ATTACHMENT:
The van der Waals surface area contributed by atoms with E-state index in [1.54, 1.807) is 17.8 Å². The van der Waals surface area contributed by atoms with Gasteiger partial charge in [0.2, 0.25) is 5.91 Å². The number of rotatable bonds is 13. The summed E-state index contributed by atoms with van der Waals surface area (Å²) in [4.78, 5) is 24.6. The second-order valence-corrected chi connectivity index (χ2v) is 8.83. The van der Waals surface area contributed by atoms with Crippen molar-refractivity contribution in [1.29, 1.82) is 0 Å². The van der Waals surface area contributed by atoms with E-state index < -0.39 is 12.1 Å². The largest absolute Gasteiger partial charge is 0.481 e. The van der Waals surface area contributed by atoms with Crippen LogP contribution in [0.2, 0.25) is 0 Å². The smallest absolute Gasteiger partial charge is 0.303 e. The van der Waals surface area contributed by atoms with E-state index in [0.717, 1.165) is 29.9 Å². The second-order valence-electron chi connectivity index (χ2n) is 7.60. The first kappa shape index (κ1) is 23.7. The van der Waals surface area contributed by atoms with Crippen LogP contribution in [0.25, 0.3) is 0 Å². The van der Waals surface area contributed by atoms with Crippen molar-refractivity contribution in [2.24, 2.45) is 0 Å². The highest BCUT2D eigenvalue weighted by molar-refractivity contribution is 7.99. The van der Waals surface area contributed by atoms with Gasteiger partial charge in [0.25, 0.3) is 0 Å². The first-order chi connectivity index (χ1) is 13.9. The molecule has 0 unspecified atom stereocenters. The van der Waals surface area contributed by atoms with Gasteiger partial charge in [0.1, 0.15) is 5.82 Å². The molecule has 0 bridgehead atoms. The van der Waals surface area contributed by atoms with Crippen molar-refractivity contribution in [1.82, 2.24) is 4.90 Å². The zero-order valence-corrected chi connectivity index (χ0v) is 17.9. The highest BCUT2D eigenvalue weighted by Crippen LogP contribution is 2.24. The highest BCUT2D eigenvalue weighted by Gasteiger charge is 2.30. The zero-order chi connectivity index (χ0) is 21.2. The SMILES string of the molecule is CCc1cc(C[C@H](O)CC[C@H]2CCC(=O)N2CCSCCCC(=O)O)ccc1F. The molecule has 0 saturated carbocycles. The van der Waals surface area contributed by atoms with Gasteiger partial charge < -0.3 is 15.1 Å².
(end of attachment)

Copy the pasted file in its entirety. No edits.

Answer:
The van der Waals surface area contributed by atoms with E-state index in [1.54, 1.807) is 17.8 Å². The van der Waals surface area contributed by atoms with Gasteiger partial charge in [0.2, 0.25) is 5.91 Å². The number of rotatable bonds is 13. The summed E-state index contributed by atoms with van der Waals surface area (Å²) in [4.78, 5) is 24.6. The second-order valence-corrected chi connectivity index (χ2v) is 8.83. The van der Waals surface area contributed by atoms with Crippen molar-refractivity contribution in [1.29, 1.82) is 0 Å². The van der Waals surface area contributed by atoms with E-state index < -0.39 is 12.1 Å². The largest absolute Gasteiger partial charge is 0.481 e. The van der Waals surface area contributed by atoms with Crippen LogP contribution in [0.2, 0.25) is 0 Å². The smallest absolute Gasteiger partial charge is 0.303 e. The van der Waals surface area contributed by atoms with E-state index in [0.717, 1.165) is 29.9 Å². The second-order valence-electron chi connectivity index (χ2n) is 7.60. The first kappa shape index (κ1) is 23.7. The van der Waals surface area contributed by atoms with Crippen LogP contribution in [0.25, 0.3) is 0 Å². The van der Waals surface area contributed by atoms with Crippen molar-refractivity contribution in [2.24, 2.45) is 0 Å². The highest BCUT2D eigenvalue weighted by molar-refractivity contribution is 7.99. The van der Waals surface area contributed by atoms with Gasteiger partial charge in [0.25, 0.3) is 0 Å². The first-order chi connectivity index (χ1) is 13.9. The molecule has 0 unspecified atom stereocenters. The van der Waals surface area contributed by atoms with Gasteiger partial charge in [0.1, 0.15) is 5.82 Å². The molecule has 0 bridgehead atoms. The van der Waals surface area contributed by atoms with Crippen molar-refractivity contribution in [1.82, 2.24) is 4.90 Å². The zero-order valence-corrected chi connectivity index (χ0v) is 17.9. The highest BCUT2D eigenvalue weighted by Crippen LogP contribution is 2.24. The highest BCUT2D eigenvalue weighted by Gasteiger charge is 2.30. The zero-order chi connectivity index (χ0) is 21.2. The SMILES string of the molecule is CCc1cc(C[C@H](O)CC[C@H]2CCC(=O)N2CCSCCCC(=O)O)ccc1F. The molecule has 0 saturated carbocycles. The van der Waals surface area contributed by atoms with Gasteiger partial charge < -0.3 is 15.1 Å².